Ten-month-old Finley Boden was placed back in his drug-taking parents’ care just months before they murdered him after a Family Court was told they did not pose an unmanageable risk, new documents show.
A transcript of a Family Court hearing, held over the phone during the pandemic, has been released following an application to the High Court by the PA news agency and other media.
It shows that despite calls by the local council for a gradual four-month transition back into the care of parents Shannon Marsden and Stephen Boden and drug testing for the pair, the court ordered he be returned to them within eight weeks without any tests.
It also reveals that Finley was given back to his parents despite them appearing to lie about their drug use, with multiple drug deals taking place in the days immediately before his murder.
Finley died on Christmas Day 2020 after a campaign of abuse at the hands of Marsden and Boden, which left him with 130 injuries including multiple bone breaks and fractures, bruises and burns.
The 10-month-old died just over a month after being returned to his parents’ full-time care at their home in Old Whittington, Chesterfield, Derbyshire, in November 2020, after a court order made at a hearing at Chesterfield Justice Centre on October 1.
The transcript of that hearing shows that the parents were said not to “pose such a risk” to Finley that it was “not manageable” or required him “to be placed out of their care in the foreseeable future”.
Finley was placed under a care order a month before he was born due to concerns over the home environment and his parents’ use of the class B drug.
Other documents released by the court show that the house was found by social workers to smell of urine and cannabis, with litter and flies around the property.
While being looked after by carers, Finley began to see his parents at scheduled meetings, which were also attended by social services.
While Boden and Marsden were found to make improvements while Finley was in care, including cleaning the house and decreasing their drug use, social worker reports from September 2020 said that the pair had “not yet had the opportunity to fully demonstrate their ability to meet the needs of Finley” or to protect him from harm.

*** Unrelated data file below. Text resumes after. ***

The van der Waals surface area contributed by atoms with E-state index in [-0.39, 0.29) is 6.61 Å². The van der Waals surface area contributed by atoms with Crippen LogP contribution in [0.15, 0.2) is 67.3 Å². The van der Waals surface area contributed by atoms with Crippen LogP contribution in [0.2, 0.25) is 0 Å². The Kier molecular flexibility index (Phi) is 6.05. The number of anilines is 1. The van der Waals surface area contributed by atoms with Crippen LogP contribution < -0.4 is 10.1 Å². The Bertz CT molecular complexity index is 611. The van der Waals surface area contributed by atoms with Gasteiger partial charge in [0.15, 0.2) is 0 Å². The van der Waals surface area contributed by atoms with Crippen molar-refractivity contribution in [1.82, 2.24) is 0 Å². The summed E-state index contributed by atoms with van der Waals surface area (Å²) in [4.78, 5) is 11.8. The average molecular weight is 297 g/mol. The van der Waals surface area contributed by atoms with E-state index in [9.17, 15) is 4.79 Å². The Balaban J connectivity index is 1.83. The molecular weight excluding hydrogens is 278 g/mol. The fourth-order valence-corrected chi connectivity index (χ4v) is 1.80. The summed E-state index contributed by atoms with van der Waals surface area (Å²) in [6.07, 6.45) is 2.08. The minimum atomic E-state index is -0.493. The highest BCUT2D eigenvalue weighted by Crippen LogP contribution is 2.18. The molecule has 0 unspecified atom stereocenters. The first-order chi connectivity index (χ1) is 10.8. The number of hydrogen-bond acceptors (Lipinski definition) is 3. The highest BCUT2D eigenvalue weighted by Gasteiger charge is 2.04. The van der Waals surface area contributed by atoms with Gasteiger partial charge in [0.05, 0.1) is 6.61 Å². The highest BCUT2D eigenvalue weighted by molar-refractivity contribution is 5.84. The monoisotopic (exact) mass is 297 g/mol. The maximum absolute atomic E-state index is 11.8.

One social worker also warned that Finley would be “at risk of suffering from neglect, physical and emotional harm” if his parents continued to use drugs or failed to continue making positive changes.
At the Family Court hearing, a representative for Derbyshire County Council said “all parties” agreed that the plan for Finley should be for him to “transition” back to the care of his parents, but asked for this to be staged over four months and with the need for additional drug testing.
They said the Cafcass guardian “remains fixed on the view” that Finley’s welfare required rehabilitation into the care of his parents “and that should happen within an eight-week period”, with continued supervision by the council after that.
They added Derbyshire County Council was “not presenting a case to the court that would suggest that these parents pose such a risk” to Finley that the risk is “not manageable” and requires him to be placed out of their care in the foreseeable future.
Cannabis use later became a key theme of the criminal trial, with the jury hearing how one drug deal was witnessed by a social worker and jurors were shown images of cannabis paraphernalia next to baby formula which had gone off in the family’s cluttered home.
A Cafcass spokesperson said: “It is not possible to say whether a longer transition plan would have prevented Finley’s death.
“What led to his death was the ability of his parents to deceive everyone involved about their love for him and their desire to care for him.
“This deception included their own extended family. No one could have predicted from what was known at the time that they were capable of such cruelty or that there was a risk that they would intentionally hurt him, let alone murder him.”
They said that although cannabis use was not “a bar” to Finley returning to his parents, not enforcing regular drug testing could “send the wrong message”.
They added: “It does appear that there have been times in the past where the parents have done better but then, for whatever reason, there has been a decline in the standard of the parenting that they have provided.
“All things are not equal and sadly, in recent weeks, some concerns have arisen which, I would suggest, does need that longer period for the court to (have) complete confidence.”
Finley’s hearing was presided over by two lay magistrates, also known as Justices of the Peace.
These are volunteers who give up their time to oversee cases in the Magistrates’ and Family Courts.
They are not legally trained but make decisions with the assistance of a trained legal adviser who advises on matters of law and procedure.
“We believe that eight weeks is a reasonable and proportionate length of time for the process to take place, which most importantly protects [Finley’s] welfare, which is our paramount consideration.”
On drug testing, they added: “We conclude that while such information may be beneficial, it is not necessary to ensure the proceedings are concluded appropriately.
“The parents should continue, however, to engage with Derbyshire Recovery Partnership regarding their drug use.”
Boden and Marsden will be sentenced at Derby Crown Court on Friday.